Highline College

Thursday, September 24, 2020

Multicultural identity poses some challenges, students say

Ashlee Stacy Staff Reporter June 10

Having more than one ethnic identity brings both benefits and challenges, two students said at a recent Zoom workshop at Highline.

Highline students Malaysiah and Marrisah Banuelos are student leaders in of Highline’s AANAPISI (Asian American and Native American Pacific Islander Serving Institution) program, and spoke as part of the college’s observation of Asian American and Pacific islander heritage month.

“The term mixed is used for people who are more than one racial identity,” Malaysiah Banuelos said.

Being mixed can bring many challenges to an individual, Malaysiah Banuelos said.

Throughout the workshop, participants were put into breakout rooms to discuss topics such as the positives and negatives of being mixed, or how people manage individual cultures with the American culture.

“Stereotypes can be really tough because it is often that we do not look like one particular race,” a participant said.

“People often say, ‘Oh, you don’t look like this or that’ and it’s hard to take in,” Marrisah Banuelos said.

“People come and ask what I am, and I say that I’m mixed and they think it’s cool, but they don’t see the hardship,” Malaysiah Banuelos said.

“I feel like I’m never fitting in completely into both ethnicities,” Malaysiah Banuelos said. “I feel left out and awkward not knowing enough of one culture.”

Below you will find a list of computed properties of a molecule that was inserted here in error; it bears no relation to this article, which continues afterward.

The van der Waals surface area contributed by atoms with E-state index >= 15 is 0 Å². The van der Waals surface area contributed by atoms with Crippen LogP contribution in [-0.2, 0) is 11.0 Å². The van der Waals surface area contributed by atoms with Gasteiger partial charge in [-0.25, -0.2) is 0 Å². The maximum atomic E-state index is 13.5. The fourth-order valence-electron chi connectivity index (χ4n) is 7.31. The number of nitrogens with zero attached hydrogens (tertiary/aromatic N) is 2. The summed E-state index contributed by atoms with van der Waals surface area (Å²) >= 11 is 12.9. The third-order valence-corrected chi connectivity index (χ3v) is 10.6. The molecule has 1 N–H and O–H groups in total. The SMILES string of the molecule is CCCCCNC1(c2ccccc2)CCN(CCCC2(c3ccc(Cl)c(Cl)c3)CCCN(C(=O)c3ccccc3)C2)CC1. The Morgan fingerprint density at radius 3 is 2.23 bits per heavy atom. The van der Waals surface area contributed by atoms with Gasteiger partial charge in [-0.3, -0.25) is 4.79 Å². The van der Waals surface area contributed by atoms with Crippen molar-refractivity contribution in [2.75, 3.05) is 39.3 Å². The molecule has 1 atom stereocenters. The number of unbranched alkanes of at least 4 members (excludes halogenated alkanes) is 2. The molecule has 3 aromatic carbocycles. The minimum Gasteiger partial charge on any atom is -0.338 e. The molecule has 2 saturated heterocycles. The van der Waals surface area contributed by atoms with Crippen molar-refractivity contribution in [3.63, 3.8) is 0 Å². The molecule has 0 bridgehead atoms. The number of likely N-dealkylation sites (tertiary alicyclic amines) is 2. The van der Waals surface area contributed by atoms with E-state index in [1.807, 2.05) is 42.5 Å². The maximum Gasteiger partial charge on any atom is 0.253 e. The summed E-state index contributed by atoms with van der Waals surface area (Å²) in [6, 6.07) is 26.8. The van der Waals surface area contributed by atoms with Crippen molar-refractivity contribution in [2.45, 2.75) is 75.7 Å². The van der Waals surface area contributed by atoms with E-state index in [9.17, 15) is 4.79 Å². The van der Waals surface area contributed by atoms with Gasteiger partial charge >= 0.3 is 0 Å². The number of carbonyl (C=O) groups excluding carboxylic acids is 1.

“The check-one-ethnicity boxes are tough because I don’t want to disrespect either parent,” Malaysiah Banuelos said.

Many Pacific islanders come to American for better opportunities and better lives, Malaysiah Benuelos said, but she also says it can be difficult to balance both cultural aspects.

In a breakout room, a participant said, “I want to fully be myself but it’s risky.”

Malaysiah Banuelos shared an experience she had at Mount Rainier High School about when she was practicing an islander dance.

She was wearing an ie, a traditional piece of clothing in the Pacific islands, while dancing with her friends.

“There were some white kids that looked at us like ‘What are you wearing?’ and I felt out of my comfort zone,” Malaysiah Banuelos said. “I was just practicing something a part of my culture and they were judging me.”

“Being a part of multiple cultures is a gift and it takes time for many people that are mixed to appreciate it,” Malaysiah Banuelos said.

“You get to experience and broaden your understanding of other cultures, and you can start to see connections and similarities within them,” Malaysiah Banuelos said.

“I think it is something we can cherish and except,” Malaysiah Banuelos said. “Being mixed is part of our individual heritages.”